The Pentagon announced Monday that the last U.S. troops had left, ending America's longest war. "Every single U.S. service member is out of Afghanistan, I can say that with absolute certainty," General Kenneth F. McKenzie, the head of the U.S. Central Command, said at a briefing.
The last U.S. flight out of Afghanistan left at 3:29 p.m. ET, McKenzie said. The heads of the State Department and Defense Department teams were among the last to leave: Chargé d'Affaires Ross Wilson and Major General Chris Donahue.
The 18th Airborne Corps posted a photo of the last soldier to leave Afghanistan. He was identified as Major General Chris Donahue, commander of the U.S. Army 82nd Airborne Division, XVIII Airborne Corps, by the Defense Department's media arm, DVIDs.
President Biden said he would address Americans on Tuesday about the decision not to extend the U.S. mission past the deadline, even though some Americans and at-risk Afghans were unable to evacuate.
"For now, I will report that it was the unanimous recommendation of the Joint Chiefs and of all of our commanders on the ground to end our airlift mission as planned," Mr. Biden said in a statement Monday afternoon. "Their view was that ending our military mission was the best way to protect the lives of our troops, and secure the prospects of civilian departures for those who want to leave Afghanistan in the weeks and months ahead."
U.S. forces "demilitarized," or rendered useless, the military equipment it left behind, including dozens of military vehicles and aircraft, amounting to billions of dollars worth of equipment.
Secretary of State Antony Blinken said later Monday that the U.S. remains committed to Americans who are still in the country and to vulnerable Afghans, even as the U.S. no longer has a military or diplomatic presence, as diplomats assigned to Afghanistan will now operate out of Doha, Qatar. Blinken said there are "under 200, likely closer to 100" Americans left in Afghanistan.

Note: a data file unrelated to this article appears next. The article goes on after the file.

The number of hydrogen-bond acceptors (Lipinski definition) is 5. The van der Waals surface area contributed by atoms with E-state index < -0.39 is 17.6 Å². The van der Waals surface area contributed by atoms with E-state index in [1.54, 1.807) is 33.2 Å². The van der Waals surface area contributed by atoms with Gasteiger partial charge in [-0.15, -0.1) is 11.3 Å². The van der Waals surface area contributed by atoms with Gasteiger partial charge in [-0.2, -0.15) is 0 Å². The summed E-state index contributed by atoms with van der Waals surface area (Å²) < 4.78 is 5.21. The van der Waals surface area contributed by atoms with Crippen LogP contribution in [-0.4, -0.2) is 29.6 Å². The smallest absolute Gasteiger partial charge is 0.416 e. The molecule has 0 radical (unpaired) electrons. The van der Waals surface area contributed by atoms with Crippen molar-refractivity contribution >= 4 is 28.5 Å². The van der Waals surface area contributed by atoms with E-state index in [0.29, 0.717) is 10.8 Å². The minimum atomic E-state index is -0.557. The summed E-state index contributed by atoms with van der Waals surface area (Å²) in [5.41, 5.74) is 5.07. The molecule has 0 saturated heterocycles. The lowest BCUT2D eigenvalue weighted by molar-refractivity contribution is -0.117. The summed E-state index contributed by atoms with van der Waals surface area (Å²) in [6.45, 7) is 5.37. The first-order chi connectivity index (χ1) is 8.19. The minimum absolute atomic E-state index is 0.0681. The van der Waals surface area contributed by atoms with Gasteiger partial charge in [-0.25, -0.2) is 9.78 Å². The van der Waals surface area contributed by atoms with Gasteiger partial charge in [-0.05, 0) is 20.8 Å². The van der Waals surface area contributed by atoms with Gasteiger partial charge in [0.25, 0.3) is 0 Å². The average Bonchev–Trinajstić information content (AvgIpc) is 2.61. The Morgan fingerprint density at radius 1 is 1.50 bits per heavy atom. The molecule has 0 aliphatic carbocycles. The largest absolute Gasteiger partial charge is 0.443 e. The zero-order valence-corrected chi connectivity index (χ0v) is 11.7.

"Now, U.S. military flights have ended and our troops have departed Afghanistan. A new chapter of America's engagement with Afghanistan has begun. It's one in which we will lead with our diplomacy," Blinken said.
The withdrawal came nearly 20 years after the U.S. military first entered Afghanistan after the terrorist attacks on September 11, 2001.
"Your service will never be forgotten," McKenzie said at the Pentagon briefing. "My heart is broken over the losses three days ago."
Thursday marked the deadliest day in for U.S. troops in Afghanistan in over a decade, whenwere killed in a suicide bombing at the airport. Scores of Afghan civilians were also killed. An ISIS affiliate in Afghanistan known as claimed responsibility for the attack, and the U.S. launched airstrikes against ISIS-K targets in retaliation.
McKenzie, who has served in Afghanistan and whose son served there as well, said he felt "conflicted" when asked for his personal reflections on the withdrawal. But he said he was "focused" for the past few weeks on the mission at hand toand at-risk Afghans who helped U.S. troops and were the country after the Taliban takeover.
McKenzie acknowledged that "we did not get out everybody we wanted to get out," estimating that several hundred were unable to evacuated. There were no American civilians on the last five jets to leave Afghanistan, and McKenzie said the ability to evacuate Americans ended about 12 hours before the last military flight out.
The U.S. has relocated more than 122,000 people from Afghanistan since the end of July, including 5,400 American citizens, Army Major General Hank Taylor told reporters during the Pentagon briefing.
McKenzie said the Taliban has been "pragmatic" in the last couple of weeks as the U.S. withdrew troops and evacuated civilians. He said "there was no discussion of turning anything over or anything at all."
"They wanted us out and we wanted to get out," McKenzie said about the Taliban.
McKenzie said he will "never forget" every Marine, sailor and soldier who died. He said the mission in Afghanistan has shifted from a military mission to a diplomatic one.
The White House said Monday that in a 24-hour span from Sunday morning to Monday, the U.S. evacuated 1,200 people from Kabul, with 26 military flights and two coalition flights carrying evacuees out of Kabul.
Over a 24-hour period the prior day, from early Saturday into early Sunday, roughly 2,900 people were evacuated, with 32 military flights and nine coalition aircraft departing Kabul's airport.
Melissa Quinn contributed to this report.
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